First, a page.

Posted: November 4, 2004

All the scientific tools on NASA's two Mars Exploration Rovers are still working well, a full 10 months after Spirit's dramatic landing.

The ones on Spirit are adding fresh evidence about the history of layered bedrock in a hill the rover is climbing.

"Our leading hypothesis is that these rocks originated as volcanic ash that fell from the air or moved in ground-hugging ash flows, and that minerals in them were altered by water," said Dr. Ray Arvidson of Washington University, St. Louis, deputy principal investigator for the mission.

"This is still a working hypothesis, not a firm conclusion, but all the instruments have contributed clues that fit," he said. "However, it is important to point out that we have just begun to characterize the textures, mineralogy and chemistry of these layered rocks. Other hypotheses for their origin focus on the role of transport and deposition by water. In fact, it may turn out that volcanism, water and wind have produced the rocks that Spirit is examining. We are just beginning to put together the big picture."

Both rovers completed three-month primary missions in April. NASA has extended their missions twice because they have remained productive longer than anticipated.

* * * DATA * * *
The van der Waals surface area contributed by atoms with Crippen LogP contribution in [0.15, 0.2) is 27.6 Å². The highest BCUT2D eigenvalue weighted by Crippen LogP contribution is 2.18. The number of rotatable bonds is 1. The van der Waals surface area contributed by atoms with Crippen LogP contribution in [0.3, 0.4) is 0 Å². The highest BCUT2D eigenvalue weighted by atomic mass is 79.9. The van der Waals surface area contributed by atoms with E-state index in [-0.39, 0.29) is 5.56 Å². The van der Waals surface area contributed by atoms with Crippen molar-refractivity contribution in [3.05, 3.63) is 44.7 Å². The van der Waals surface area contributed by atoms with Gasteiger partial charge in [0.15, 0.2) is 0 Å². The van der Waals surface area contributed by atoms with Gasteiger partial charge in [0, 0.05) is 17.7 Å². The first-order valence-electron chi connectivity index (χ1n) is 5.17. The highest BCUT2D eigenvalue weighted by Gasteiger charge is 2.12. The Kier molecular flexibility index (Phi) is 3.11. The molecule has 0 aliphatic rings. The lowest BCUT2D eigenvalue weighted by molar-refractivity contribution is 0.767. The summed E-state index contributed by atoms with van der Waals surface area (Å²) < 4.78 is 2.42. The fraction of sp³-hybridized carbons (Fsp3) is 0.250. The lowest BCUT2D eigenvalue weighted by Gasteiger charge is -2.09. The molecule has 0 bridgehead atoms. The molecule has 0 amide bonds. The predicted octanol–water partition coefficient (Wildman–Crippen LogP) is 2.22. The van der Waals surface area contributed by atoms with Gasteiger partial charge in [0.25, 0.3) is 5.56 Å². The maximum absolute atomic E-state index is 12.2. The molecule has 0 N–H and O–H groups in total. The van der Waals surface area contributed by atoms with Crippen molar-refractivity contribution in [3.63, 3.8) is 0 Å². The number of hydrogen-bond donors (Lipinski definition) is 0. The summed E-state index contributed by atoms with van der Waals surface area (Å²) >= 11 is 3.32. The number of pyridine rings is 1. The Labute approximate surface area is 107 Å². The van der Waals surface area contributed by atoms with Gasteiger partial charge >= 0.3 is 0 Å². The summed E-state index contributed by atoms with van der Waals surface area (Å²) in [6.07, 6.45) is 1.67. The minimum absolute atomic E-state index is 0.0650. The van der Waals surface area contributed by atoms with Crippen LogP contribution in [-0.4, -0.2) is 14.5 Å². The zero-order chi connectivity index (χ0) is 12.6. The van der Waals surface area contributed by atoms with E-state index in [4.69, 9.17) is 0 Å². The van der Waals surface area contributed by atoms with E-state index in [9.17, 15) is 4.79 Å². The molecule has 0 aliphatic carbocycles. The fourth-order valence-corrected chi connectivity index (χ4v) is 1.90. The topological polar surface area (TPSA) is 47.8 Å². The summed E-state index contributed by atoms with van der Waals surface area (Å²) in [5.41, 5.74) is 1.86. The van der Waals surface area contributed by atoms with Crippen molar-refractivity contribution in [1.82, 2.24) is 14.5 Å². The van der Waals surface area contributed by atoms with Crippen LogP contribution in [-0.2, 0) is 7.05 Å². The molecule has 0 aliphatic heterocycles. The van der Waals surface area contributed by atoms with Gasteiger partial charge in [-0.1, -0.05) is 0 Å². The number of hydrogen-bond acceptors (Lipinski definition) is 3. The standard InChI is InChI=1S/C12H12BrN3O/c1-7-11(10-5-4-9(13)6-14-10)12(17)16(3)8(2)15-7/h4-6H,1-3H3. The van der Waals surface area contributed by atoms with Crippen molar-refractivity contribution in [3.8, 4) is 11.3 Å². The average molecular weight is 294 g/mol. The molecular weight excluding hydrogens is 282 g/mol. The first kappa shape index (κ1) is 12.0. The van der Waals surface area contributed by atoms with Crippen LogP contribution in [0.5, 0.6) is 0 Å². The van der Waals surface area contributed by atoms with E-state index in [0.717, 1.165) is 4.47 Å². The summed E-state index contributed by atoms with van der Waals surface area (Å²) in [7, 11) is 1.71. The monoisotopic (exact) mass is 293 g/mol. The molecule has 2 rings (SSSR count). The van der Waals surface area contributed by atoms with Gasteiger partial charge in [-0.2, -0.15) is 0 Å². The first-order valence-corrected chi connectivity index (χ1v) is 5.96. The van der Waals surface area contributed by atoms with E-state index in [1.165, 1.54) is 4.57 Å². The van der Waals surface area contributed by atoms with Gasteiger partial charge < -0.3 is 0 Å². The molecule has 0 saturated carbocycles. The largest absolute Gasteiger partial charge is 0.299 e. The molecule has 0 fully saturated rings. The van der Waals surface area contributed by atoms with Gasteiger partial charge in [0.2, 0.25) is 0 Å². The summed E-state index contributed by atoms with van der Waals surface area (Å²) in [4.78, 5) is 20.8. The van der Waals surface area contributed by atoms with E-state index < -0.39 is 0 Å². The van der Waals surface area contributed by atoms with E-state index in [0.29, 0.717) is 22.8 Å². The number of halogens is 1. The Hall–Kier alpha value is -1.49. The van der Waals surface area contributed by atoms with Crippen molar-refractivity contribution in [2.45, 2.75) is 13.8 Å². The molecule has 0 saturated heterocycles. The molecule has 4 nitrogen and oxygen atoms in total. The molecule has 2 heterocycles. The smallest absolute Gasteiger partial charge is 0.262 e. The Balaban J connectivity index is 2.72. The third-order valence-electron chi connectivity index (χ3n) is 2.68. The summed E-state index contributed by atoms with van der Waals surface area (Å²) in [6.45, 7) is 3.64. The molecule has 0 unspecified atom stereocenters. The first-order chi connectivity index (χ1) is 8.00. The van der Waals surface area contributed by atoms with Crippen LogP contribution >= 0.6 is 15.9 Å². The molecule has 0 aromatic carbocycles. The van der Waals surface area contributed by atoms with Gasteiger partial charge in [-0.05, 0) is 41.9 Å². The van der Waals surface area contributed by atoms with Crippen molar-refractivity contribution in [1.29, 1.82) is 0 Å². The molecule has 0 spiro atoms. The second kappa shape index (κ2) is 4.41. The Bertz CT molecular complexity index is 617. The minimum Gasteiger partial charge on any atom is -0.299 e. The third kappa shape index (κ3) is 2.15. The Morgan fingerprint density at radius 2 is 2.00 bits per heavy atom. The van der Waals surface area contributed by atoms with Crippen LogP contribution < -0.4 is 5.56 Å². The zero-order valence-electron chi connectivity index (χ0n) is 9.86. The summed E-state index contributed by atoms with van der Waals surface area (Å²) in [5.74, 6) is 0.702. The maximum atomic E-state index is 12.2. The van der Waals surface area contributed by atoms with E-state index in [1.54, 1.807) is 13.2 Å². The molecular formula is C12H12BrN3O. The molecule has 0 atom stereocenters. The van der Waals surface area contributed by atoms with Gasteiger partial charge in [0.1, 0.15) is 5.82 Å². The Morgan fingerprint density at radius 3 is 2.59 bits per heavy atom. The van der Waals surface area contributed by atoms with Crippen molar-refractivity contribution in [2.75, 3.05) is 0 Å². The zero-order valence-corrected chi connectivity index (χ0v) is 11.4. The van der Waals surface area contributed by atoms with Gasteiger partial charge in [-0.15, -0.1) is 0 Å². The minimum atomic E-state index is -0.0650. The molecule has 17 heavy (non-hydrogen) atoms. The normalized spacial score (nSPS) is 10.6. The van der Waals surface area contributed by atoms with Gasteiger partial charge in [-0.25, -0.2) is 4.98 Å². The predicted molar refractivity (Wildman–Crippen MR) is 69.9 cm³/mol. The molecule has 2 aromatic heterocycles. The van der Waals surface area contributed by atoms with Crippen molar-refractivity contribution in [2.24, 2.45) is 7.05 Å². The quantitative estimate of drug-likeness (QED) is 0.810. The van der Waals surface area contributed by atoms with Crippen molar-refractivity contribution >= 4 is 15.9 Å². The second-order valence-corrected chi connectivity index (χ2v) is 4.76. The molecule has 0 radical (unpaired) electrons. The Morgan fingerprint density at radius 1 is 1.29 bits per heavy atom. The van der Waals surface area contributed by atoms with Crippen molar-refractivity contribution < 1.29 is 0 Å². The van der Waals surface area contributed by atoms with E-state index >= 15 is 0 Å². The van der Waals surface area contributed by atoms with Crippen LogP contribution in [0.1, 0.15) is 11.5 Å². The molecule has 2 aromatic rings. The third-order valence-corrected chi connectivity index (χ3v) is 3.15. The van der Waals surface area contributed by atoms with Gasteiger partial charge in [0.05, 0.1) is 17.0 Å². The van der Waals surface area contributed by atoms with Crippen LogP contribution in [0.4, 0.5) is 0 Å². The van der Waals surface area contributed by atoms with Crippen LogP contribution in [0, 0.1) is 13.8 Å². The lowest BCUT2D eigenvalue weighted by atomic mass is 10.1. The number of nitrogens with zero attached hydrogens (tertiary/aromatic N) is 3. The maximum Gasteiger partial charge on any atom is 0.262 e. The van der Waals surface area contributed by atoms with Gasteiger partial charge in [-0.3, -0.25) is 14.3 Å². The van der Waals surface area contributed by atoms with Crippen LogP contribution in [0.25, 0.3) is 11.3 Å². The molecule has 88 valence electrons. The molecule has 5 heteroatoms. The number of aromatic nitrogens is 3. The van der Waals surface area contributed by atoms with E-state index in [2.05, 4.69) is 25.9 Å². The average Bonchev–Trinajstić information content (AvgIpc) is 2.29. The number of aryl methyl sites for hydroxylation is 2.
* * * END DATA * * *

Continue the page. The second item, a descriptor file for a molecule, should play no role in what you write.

"We're still making good progress even though Spirit has two types of problems with its wheels," said Jim Erickson, rover project manager at NASA's Jet Propulsion Laboratory, Pasadena, Calif. "We are working around those problems successfully, but they might be a sign of things to come, as mechanical parts wear out during our exploration of Mars."

One question for continuing investigations as Spirit heads for rocks higher in the "Columbia Hills," is what the environment was like when water altered the minerals. Possibilities include water in the volcanic magma mixture before the ash erupted, surface water transporting the ash while it was still loose after the eruption, and ground water soaking through the rocks that solidified from the accumulated ash.